” Or, “If I eat this, will people look at me like I’m crazy? ” Eventually, however, I grew used to hearing—and promptly ignoring—these types of internal moral questions.
Pig brain certainly isn’t kosher, but moral dilemmas aside, I find myself facing another problem as I sit at the same Rancho Cordova dinner table some weeks following my “diarrhea” revelation—with the same group of friends, this time eating a Hmong dish made with pig brain.
Chinese Jews around the world must experience a fair share of cognitive dissonance at the dinner table.
Actually, after finishing the meal, I realize that I would eat brain again, should the opportunity arise.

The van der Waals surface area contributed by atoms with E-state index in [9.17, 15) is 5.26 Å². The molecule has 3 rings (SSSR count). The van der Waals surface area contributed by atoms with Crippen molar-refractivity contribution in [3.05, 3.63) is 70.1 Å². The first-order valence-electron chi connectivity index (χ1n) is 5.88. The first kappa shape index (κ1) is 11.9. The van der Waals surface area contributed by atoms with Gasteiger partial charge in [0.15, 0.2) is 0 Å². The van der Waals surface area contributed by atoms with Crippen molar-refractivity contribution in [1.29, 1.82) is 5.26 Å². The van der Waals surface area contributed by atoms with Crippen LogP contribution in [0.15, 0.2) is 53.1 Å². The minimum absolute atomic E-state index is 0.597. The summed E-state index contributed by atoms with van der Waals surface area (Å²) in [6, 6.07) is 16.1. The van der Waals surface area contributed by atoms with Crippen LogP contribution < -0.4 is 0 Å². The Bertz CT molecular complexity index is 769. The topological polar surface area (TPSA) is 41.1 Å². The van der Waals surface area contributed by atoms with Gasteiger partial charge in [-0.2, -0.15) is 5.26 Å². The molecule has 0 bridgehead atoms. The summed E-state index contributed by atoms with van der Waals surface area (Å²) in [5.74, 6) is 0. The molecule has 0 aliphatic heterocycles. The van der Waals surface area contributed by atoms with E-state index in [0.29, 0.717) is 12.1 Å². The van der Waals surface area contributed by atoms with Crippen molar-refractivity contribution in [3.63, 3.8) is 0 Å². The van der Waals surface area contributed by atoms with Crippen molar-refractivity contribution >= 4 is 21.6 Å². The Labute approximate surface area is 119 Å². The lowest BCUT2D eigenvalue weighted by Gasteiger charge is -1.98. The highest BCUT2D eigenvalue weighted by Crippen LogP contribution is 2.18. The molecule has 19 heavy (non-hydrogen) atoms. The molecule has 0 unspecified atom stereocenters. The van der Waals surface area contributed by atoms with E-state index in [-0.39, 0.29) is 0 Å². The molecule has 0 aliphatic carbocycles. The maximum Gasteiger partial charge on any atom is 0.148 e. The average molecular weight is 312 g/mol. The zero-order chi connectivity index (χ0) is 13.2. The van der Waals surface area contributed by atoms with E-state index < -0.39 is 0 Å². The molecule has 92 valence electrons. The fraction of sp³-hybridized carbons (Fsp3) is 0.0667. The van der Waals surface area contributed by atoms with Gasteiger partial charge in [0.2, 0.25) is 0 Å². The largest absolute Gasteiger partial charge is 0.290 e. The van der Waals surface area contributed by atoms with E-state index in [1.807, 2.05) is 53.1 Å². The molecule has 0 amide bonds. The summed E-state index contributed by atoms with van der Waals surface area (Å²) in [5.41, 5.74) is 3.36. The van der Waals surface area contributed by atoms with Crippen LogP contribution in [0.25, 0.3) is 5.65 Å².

Sure, the dish boasts a bizarre texture and powerful taste, but I already eat banh mi sandwiches on a regular basis, and I certainly don’t have a problem with eating the similar-tasting headcheese.
And now—especially after having dated a Cambodian-American for more than seven years—I’ve come to love fermented fish.
Cambodia’s take on fermented fish (and de facto national dish) is called prahok, but there’s also an Eskimo version (igunoc), a Nordic version (lutefisk), and a Laotian version (padaek)—among others.
Our chef explains that this brain comes from Shun Fat Supermarket, a popular Asian supermarket chain with two stores in Sacramento.